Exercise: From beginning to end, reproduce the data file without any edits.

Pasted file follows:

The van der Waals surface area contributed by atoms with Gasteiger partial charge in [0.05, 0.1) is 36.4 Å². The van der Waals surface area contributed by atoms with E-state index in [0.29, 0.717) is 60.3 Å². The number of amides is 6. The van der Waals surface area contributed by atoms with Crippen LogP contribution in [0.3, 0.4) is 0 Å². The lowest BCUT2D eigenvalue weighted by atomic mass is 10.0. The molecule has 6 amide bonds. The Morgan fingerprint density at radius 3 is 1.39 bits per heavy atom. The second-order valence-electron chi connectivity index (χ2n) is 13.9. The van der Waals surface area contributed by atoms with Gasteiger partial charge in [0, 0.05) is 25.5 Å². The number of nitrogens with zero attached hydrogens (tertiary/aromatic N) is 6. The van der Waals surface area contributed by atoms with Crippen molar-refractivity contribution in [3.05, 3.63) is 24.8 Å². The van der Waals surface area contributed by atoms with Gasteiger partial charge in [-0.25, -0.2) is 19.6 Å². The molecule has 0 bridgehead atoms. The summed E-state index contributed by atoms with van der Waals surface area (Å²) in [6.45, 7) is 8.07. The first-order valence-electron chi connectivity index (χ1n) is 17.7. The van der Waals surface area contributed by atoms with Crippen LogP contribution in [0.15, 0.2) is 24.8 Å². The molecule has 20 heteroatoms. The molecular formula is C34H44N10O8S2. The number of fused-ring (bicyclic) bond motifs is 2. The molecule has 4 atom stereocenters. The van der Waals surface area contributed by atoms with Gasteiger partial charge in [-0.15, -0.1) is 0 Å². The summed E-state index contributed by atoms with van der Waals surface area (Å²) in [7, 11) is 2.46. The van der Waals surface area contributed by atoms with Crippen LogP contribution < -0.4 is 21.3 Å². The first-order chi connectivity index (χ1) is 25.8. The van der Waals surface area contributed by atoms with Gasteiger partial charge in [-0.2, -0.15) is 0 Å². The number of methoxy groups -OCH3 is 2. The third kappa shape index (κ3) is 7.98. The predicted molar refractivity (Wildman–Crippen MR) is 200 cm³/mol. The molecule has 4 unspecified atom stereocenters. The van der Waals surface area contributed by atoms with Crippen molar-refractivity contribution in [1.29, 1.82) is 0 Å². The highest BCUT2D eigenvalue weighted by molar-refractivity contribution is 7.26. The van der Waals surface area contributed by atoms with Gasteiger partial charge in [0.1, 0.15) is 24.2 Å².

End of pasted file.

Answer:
The van der Waals surface area contributed by atoms with Gasteiger partial charge in [0.05, 0.1) is 36.4 Å². The van der Waals surface area contributed by atoms with E-state index in [0.29, 0.717) is 60.3 Å². The number of amides is 6. The van der Waals surface area contributed by atoms with Crippen LogP contribution in [0.3, 0.4) is 0 Å². The lowest BCUT2D eigenvalue weighted by atomic mass is 10.0. The molecule has 6 amide bonds. The Morgan fingerprint density at radius 3 is 1.39 bits per heavy atom. The second-order valence-electron chi connectivity index (χ2n) is 13.9. The van der Waals surface area contributed by atoms with Gasteiger partial charge in [0, 0.05) is 25.5 Å². The number of nitrogens with zero attached hydrogens (tertiary/aromatic N) is 6. The van der Waals surface area contributed by atoms with Crippen molar-refractivity contribution in [3.05, 3.63) is 24.8 Å². The van der Waals surface area contributed by atoms with Gasteiger partial charge in [-0.25, -0.2) is 19.6 Å². The molecule has 0 bridgehead atoms. The summed E-state index contributed by atoms with van der Waals surface area (Å²) in [6.45, 7) is 8.07. The first-order valence-electron chi connectivity index (χ1n) is 17.7. The van der Waals surface area contributed by atoms with Crippen LogP contribution in [0.15, 0.2) is 24.8 Å². The molecule has 20 heteroatoms. The molecular formula is C34H44N10O8S2. The number of fused-ring (bicyclic) bond motifs is 2. The molecule has 4 atom stereocenters. The van der Waals surface area contributed by atoms with Gasteiger partial charge in [-0.15, -0.1) is 0 Å². The summed E-state index contributed by atoms with van der Waals surface area (Å²) in [7, 11) is 2.46. The van der Waals surface area contributed by atoms with Crippen LogP contribution < -0.4 is 21.3 Å². The first-order chi connectivity index (χ1) is 25.8. The van der Waals surface area contributed by atoms with Gasteiger partial charge in [-0.2, -0.15) is 0 Å². The number of methoxy groups -OCH3 is 2. The third kappa shape index (κ3) is 7.98. The predicted molar refractivity (Wildman–Crippen MR) is 200 cm³/mol. The molecule has 4 unspecified atom stereocenters. The van der Waals surface area contributed by atoms with Crippen molar-refractivity contribution in [1.29, 1.82) is 0 Å². The highest BCUT2D eigenvalue weighted by molar-refractivity contribution is 7.26. The van der Waals surface area contributed by atoms with Gasteiger partial charge in [0.1, 0.15) is 24.2 Å².